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Changing the heart, reviving the region

Principle Plan Engagement Report

At the start of March 2013, we launched the LIVING CITY project, which provides long term solutions for the redevelopment of our City. We sought your response to the Principles Plan – the concept of creating three distinct and unique precincts within the Devonport CBD to ensure that Devonport is a vibrant and prosperous regional City heading towards the future. It has been an overwhelming experience for elected members and staff, and the response that we’ve received from the community has been exciting and positive. This process has us all thinking about what we want for our City and for our future generations, what is important to us as a community, and it has inspired many members of our community to provide solutions and suggestions to Council that will help shape our future as a City. LIVING CITY: Changing the heart,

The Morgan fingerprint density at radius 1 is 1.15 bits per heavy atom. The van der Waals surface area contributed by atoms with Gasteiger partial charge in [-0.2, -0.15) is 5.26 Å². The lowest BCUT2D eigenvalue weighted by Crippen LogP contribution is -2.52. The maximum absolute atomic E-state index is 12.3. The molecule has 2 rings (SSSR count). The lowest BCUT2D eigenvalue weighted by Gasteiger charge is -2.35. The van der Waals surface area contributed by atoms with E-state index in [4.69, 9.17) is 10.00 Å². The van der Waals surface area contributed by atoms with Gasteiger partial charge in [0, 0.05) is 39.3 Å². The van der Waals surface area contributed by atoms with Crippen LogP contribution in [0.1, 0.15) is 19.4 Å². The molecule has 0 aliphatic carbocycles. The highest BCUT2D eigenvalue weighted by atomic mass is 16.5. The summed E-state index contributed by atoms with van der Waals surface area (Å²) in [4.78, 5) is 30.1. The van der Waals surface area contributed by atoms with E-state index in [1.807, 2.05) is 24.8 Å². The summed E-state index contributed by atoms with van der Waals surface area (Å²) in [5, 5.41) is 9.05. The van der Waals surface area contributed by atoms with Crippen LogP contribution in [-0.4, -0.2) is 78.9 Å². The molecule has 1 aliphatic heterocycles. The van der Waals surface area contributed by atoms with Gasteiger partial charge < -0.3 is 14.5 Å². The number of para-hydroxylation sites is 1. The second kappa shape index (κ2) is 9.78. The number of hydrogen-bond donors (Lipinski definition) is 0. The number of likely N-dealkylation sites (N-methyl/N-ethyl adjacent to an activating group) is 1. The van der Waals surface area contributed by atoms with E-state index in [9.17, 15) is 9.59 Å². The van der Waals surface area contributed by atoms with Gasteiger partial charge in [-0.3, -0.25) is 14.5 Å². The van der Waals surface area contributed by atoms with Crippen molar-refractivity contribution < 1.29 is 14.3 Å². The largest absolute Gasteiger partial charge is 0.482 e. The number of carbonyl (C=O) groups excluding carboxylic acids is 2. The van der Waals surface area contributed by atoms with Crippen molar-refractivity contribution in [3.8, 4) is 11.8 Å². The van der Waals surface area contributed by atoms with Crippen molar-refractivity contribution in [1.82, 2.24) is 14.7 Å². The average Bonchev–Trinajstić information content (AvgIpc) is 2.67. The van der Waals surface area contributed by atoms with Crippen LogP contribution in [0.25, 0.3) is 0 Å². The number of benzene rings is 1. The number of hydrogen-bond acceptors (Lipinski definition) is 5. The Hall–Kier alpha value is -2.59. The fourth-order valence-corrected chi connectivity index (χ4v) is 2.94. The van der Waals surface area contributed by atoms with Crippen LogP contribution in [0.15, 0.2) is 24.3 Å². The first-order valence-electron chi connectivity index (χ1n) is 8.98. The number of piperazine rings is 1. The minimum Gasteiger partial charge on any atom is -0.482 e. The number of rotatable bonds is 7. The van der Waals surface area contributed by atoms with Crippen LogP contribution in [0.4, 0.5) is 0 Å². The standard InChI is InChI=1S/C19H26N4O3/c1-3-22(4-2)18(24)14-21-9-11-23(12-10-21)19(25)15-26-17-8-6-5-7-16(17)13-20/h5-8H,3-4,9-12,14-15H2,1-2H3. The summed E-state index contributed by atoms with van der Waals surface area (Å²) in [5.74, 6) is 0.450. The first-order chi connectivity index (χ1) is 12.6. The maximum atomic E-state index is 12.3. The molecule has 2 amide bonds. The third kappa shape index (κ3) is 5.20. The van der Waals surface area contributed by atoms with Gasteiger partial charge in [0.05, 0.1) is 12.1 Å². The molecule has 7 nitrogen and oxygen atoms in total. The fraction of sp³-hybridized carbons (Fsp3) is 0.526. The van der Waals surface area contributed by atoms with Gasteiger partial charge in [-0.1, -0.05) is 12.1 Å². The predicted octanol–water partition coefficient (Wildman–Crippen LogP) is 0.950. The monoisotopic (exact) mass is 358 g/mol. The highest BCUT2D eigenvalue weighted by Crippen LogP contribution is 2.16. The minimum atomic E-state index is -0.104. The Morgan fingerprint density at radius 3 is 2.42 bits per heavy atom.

reviving the region is a journey that we must go on together. We’re committed to keeping you informed and involved throughout this project, and there will be plenty of opportunities for our community to have their say on future plans. This report will summarise the many responses we received to the Community and Youth surveys, and the comments and suggestions we received via email, online and at our Listening Posts. A full report went to Council in May, where your elected members voted on the next phase of LIVING CITY. Thank you to all our residents and to those members of our community who live outside the municipality, for taking the time to let us know what you think of LIVING CITY.

Ald Steve Martin, Mayor of the City of Devonport